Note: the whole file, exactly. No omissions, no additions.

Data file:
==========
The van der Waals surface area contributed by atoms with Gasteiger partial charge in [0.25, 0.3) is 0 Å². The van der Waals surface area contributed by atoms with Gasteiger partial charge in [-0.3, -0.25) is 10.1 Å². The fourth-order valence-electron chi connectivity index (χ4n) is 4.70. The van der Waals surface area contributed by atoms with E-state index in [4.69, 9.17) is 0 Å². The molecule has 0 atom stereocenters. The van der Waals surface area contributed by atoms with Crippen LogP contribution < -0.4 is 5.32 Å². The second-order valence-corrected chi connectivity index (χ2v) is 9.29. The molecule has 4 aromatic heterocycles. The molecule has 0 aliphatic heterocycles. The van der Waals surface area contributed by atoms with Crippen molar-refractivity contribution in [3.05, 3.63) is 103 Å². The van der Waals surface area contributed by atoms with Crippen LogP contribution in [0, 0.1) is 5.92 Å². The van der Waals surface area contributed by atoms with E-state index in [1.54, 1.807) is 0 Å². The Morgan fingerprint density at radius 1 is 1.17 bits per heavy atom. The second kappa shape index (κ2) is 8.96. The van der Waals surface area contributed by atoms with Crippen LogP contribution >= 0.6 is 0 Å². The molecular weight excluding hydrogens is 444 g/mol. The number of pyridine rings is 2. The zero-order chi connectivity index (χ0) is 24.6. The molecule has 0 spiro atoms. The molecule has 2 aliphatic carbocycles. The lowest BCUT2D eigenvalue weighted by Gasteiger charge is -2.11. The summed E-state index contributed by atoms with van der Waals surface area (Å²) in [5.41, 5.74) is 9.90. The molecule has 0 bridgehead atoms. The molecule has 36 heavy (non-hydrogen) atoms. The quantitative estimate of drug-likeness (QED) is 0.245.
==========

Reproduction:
The van der Waals surface area contributed by atoms with Gasteiger partial charge in [0.25, 0.3) is 0 Å². The van der Waals surface area contributed by atoms with Gasteiger partial charge in [-0.3, -0.25) is 10.1 Å². The fourth-order valence-electron chi connectivity index (χ4n) is 4.70. The van der Waals surface area contributed by atoms with E-state index in [4.69, 9.17) is 0 Å². The molecule has 0 atom stereocenters. The van der Waals surface area contributed by atoms with Crippen LogP contribution < -0.4 is 5.32 Å². The second-order valence-corrected chi connectivity index (χ2v) is 9.29. The molecule has 4 aromatic heterocycles. The molecule has 0 aliphatic heterocycles. The van der Waals surface area contributed by atoms with Crippen molar-refractivity contribution in [3.05, 3.63) is 103 Å². The van der Waals surface area contributed by atoms with Crippen LogP contribution in [0, 0.1) is 5.92 Å². The van der Waals surface area contributed by atoms with E-state index in [1.54, 1.807) is 0 Å². The Morgan fingerprint density at radius 1 is 1.17 bits per heavy atom. The second kappa shape index (κ2) is 8.96. The van der Waals surface area contributed by atoms with Crippen LogP contribution >= 0.6 is 0 Å². The molecular weight excluding hydrogens is 444 g/mol. The number of pyridine rings is 2. The zero-order chi connectivity index (χ0) is 24.6. The molecule has 0 spiro atoms. The molecule has 2 aliphatic carbocycles. The lowest BCUT2D eigenvalue weighted by Gasteiger charge is -2.11. The summed E-state index contributed by atoms with van der Waals surface area (Å²) in [5.41, 5.74) is 9.90. The molecule has 0 bridgehead atoms. The molecule has 36 heavy (non-hydrogen) atoms. The quantitative estimate of drug-likeness (QED) is 0.245.